Magnesium is also interesting. They don’t find any problem taking calcium and magnesium together but it also may compete with other trace elements for absorption. Dang, they want PaleoPathologist to have a timer, pill box, etc. Or maybe old Graw (PaleoGrandSon’s name for PaleoPathologist) will be perfectly OK gathering and eating good food!
PaleoPathologist has found that taking too much Magnesium can lead to, shall we say, unfortunate volcanic gastrointestinal side effects so he thinks if you want to supplement magnesium start real slow OR stay real close to a bathroom. Mag Citrate is used in PaleoPathologist’s hospital as…a laxative! Consider yourself warned.
PaleoPathologist is cutting back on his supplements (he is tired of all the stupid pills.) What about you? (as always this is for education, and should not be considered a prescription or medical treatment since I’ve never met you…)
PaleoPathMate and PaleoPathologist spent a week in Seattle with PaleoDaughter and PaleoGrandson. We rented a basement apartment and man did we sleep a lot. Between 8.5 and 10 hours a night. Naps in the afternoon. It was great. It also was great to see the western branch of the Clan. PaleoGrandson is bursting with energy!
Back in the PathCave at Porter, after only 7.5 hours of sleep (FitBit measured!) and no less than two other articles came at me on sleep and circadian rhythms. They do such a nice job of summarizing the evidence that PaleoPathologist is going to cite them and go back to his work! They are a nice addition to the previous article in my series on rhythms.
First is a new site that I’m enjoying, ThePaleoMom.com. She is a PhD just like PaleoPathologist and left her research career to do a vital job–raising her kids. Her posts are filled with good science and I’m enjoying reading them. Take a look at her recent one on sleep.
Second is Chris Kresser’s site. He is also quite thoughtful on “paleo” issues and worth reading. His email came through just a couple of hours ago announcing his post on…sleep. Sometimes PaleoPathologist can’t help wondering if multiple messages coming through all at once might represent some kind of supernatural whisper? Like “Hey, dork, why only 7.5 hours last night? You have ten fingers, can’t you count?”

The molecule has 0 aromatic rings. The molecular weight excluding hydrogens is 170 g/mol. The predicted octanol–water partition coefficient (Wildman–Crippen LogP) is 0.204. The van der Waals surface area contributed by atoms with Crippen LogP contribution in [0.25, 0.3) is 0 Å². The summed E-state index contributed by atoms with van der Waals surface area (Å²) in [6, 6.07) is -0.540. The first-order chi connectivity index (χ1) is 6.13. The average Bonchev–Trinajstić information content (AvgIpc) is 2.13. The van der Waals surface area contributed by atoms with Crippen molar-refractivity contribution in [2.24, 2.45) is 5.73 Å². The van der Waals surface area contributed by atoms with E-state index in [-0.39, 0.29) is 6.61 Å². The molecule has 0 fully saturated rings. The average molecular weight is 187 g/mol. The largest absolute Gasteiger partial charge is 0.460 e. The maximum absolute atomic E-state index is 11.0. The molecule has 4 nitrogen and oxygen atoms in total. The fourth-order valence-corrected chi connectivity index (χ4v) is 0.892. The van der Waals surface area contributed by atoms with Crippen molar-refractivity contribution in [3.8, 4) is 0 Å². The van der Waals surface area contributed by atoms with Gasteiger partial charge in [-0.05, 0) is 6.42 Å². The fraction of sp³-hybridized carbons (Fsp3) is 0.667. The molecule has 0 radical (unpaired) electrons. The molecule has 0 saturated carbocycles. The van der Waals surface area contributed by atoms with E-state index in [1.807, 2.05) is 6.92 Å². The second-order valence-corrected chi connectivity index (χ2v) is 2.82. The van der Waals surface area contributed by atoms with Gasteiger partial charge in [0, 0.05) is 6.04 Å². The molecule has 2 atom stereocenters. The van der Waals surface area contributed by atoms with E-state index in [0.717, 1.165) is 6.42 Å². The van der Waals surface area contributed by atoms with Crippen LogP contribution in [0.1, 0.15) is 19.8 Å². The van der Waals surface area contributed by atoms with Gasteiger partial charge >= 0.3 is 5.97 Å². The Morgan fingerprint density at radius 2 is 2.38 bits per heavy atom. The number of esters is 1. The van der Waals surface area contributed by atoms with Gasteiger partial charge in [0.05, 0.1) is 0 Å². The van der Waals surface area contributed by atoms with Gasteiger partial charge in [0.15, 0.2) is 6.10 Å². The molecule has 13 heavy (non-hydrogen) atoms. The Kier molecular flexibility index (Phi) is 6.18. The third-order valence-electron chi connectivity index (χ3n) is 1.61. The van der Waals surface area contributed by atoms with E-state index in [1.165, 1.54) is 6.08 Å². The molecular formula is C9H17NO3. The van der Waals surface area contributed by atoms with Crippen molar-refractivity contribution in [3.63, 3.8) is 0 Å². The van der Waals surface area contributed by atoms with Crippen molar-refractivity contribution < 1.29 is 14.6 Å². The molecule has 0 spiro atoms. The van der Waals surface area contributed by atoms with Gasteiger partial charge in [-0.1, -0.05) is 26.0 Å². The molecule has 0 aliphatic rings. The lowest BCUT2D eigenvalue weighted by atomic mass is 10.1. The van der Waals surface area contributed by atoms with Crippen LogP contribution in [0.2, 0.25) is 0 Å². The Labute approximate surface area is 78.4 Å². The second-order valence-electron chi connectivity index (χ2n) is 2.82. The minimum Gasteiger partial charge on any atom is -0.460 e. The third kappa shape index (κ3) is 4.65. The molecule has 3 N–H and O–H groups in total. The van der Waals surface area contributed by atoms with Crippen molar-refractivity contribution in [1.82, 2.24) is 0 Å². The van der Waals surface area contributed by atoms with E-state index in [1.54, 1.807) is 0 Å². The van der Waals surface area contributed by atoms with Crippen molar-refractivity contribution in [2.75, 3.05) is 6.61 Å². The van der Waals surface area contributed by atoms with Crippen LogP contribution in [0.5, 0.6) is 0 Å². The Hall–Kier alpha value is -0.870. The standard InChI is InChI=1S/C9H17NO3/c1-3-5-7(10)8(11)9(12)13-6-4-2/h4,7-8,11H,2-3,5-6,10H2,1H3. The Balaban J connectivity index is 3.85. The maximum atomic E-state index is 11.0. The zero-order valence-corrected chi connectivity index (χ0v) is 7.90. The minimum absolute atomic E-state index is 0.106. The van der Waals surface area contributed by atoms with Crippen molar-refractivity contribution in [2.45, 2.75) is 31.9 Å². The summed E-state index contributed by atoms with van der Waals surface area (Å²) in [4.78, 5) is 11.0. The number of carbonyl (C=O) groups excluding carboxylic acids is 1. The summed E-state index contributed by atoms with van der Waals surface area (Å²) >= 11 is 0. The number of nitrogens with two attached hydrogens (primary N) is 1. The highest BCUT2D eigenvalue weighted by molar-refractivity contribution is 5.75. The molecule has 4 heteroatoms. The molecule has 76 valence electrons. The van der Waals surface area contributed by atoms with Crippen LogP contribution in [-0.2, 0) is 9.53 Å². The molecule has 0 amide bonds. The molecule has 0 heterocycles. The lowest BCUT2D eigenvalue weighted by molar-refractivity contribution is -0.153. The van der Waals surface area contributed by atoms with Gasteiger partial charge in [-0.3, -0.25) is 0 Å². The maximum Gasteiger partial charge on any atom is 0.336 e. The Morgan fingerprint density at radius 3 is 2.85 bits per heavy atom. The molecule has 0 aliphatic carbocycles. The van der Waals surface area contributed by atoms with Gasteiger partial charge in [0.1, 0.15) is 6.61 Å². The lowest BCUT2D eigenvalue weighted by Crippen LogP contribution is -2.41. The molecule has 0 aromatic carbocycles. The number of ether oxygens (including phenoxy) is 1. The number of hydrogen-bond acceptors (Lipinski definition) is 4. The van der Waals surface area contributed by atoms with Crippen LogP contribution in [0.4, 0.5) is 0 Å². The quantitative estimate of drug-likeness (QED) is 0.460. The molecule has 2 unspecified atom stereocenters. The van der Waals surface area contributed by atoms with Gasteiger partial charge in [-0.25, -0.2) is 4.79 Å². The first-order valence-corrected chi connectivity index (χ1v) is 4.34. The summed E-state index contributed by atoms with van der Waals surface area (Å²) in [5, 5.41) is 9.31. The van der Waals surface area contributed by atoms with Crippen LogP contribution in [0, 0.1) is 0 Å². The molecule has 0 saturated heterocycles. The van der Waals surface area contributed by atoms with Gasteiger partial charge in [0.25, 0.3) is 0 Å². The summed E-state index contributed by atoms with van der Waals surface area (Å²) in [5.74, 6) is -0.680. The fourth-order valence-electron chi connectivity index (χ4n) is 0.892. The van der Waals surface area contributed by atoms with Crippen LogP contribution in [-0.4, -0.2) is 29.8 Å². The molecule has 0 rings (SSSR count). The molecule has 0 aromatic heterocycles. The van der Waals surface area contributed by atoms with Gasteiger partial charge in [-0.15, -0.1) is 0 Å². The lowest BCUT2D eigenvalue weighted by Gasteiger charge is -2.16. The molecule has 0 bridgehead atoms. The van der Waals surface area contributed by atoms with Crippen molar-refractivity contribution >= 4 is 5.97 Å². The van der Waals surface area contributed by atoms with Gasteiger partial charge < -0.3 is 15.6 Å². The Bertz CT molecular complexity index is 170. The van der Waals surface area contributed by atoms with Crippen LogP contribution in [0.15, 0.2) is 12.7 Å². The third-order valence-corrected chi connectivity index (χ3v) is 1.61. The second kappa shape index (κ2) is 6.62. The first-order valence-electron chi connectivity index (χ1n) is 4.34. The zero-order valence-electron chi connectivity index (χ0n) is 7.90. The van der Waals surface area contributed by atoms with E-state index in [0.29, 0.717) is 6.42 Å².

What are you doing to get not only minimum, but luxurious amounts of sleep?
PaleoPathologist sometimes does bone marrow biopsies on patients. Nowadays the patient gets anesthesia (light, but really helpful.) In more Paleo days we did marrows with a lot of local anesthesia and a lot of verbal reassurance, but it is an advance to be able to bring in an anesthesiologist.
Last time PaleoPathologist worked with this anesthesiologist, the conversation turned, somehow, to low carb. While memory has faded, there can be little doubt that PaleoPathologist’s ripped physique and clear eyed confident demeanor must have led to some questions. Anyway, today he (the anesthesiologist) mentioned that he had cut sugar out of his diet, and all of a sudden has lost ten pounds and his blood sugars have improved. We discussed further steps including cutting out refined flour and a bit about omega 3 and omega 6 fats. Then I took out one of the personalized Levenger cards that PaleoPathologistMate bought for Christmas and wrote “Why: The Art and Science of Low Carbohydrate Living by Volek and Phinney.” Under that was “How: The New Atkins for a New You by Westman, and also Practical Paleo by Sanfilippo.”
A partner at work has caught the Paleo bug and is spreading it there. Parts of PaleoPathologistFamily have also caught it. It’s like a virus!
What’s your experience been with low carb or paleo and your friends and family?